EMAIL THIS PAGE TO A FRIEND

mSphere

The Microtubule-Stabilizing Protein CLASP1 Associates with the Theileria annulata Schizont Surface via Its Kinetochore-Binding Domain.


PMID 28861517

Abstract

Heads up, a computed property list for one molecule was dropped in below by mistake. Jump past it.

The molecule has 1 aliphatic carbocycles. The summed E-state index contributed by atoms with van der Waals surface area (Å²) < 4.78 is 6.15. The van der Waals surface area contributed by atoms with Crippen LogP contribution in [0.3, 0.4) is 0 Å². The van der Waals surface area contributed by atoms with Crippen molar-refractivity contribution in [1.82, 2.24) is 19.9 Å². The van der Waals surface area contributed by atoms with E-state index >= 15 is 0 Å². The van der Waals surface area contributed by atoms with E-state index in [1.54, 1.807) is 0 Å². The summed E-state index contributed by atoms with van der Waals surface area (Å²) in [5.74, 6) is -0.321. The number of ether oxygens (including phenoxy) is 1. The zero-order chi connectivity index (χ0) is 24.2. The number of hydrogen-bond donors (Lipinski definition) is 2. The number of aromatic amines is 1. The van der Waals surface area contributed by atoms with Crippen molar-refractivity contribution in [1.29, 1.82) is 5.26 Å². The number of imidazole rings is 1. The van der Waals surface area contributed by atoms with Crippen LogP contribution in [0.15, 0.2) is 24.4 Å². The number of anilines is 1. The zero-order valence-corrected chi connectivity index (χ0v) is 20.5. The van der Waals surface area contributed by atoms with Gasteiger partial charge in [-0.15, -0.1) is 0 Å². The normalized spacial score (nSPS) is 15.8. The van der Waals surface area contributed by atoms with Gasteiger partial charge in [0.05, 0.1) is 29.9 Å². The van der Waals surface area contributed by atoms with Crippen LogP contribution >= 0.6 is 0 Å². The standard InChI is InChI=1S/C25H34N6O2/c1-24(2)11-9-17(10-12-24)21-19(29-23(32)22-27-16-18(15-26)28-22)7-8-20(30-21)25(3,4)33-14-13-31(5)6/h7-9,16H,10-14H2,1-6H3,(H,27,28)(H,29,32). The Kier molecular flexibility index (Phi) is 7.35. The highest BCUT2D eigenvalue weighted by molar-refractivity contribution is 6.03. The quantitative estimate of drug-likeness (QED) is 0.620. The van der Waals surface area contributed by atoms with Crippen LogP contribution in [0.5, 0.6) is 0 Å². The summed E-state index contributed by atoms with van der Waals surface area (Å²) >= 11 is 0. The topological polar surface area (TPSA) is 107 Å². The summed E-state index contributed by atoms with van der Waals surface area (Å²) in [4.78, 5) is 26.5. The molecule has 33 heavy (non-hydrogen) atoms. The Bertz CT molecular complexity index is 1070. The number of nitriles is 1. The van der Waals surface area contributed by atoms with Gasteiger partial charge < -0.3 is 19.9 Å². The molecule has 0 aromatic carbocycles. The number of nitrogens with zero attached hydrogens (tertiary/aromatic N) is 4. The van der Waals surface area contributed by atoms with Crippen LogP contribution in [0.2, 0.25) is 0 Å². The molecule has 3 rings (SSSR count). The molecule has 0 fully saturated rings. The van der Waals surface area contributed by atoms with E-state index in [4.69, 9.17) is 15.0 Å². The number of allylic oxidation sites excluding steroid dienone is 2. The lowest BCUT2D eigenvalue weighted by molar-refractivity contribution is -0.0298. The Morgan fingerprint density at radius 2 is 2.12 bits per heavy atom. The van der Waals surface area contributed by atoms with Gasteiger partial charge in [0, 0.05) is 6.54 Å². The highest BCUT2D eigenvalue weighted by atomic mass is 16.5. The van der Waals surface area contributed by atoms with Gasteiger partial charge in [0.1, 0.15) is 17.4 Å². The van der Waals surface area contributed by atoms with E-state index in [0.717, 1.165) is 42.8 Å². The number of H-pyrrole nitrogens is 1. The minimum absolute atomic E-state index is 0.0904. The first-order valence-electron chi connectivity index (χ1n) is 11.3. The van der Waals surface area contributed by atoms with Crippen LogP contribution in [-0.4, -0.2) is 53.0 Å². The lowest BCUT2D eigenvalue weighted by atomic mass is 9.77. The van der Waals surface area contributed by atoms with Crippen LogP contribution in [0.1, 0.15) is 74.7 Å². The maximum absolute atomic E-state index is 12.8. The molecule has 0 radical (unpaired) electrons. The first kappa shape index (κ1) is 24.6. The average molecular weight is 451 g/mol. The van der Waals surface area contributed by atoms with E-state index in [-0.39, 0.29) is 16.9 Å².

Theileria is an apicomplexan parasite whose presence within the cytoplasm of a leukocyte induces cellular transformation and causes uncontrolled proliferation and clonal expansion of the infected cell. The intracellular schizont utilizes the host cell's own mitotic machinery to ensure its distribution to both daughter cells by associating closely with microtubules (MTs) and incorporating itself within the central spindle. We show that CLASP1, an MT-stabilizing protein that plays important roles in regulating kinetochore-MT attachment and central spindle positioning, is sequestered at the Theileria annulata schizont surface. We used live-cell imaging and immunofluorescence in combination with MT depolymerization assays to demonstrate that CLASP1 binds to the schizont surface in an MT-independent manner throughout the cell cycle and that the recruitment of the related CLASP2 protein to the schizont is MT dependent. By transfecting Theileria-infected cells with a panel of truncation mutants, we found that the kinetochore-binding domain of CLASP1 is necessary and sufficient for parasite localization, revealing that CLASP1 interaction with the parasite occurs independently of EB1. We overexpressed the MT-binding domain of CLASP1 in parasitized cells. This exhibited a dominant negative effect on host MT stability and led to altered parasite size and morphology, emphasizing the importance of proper MT dynamics for Theileria partitioning during host cell division. Using coimmunoprecipitation, we demonstrate that CLASP1 interacts, directly or indirectly, with the schizont membrane protein p104, and we describe for the first time TA03615, a Theileria protein which localizes to the parasite surface, where it has the potential to participate in parasite-host interactions. IMPORTANCET. annulata, the only eukaryote known to be capable of transforming another eukaryote, is a widespread parasite of veterinary importance that puts 250 million cattle at risk worldwide and limits livestock development for some of the poorest people in the world. Crucial to the pathology of Theileria is its ability to interact with host microtubules and the mitotic spindle of the infected cell. This study builds on our previous work in investigating the host and parasite molecules involved in mediating this interaction. Because it is not possible to genetically manipulate Theileria schizonts, identifying protein interaction partners is critical to understanding the function of parasite proteins. By identifying two Theileria surface proteins that are involved in the interaction between CLASP1 and the parasite, we provide important insights into the molecular basis of Theileria persistence within a dividing cell.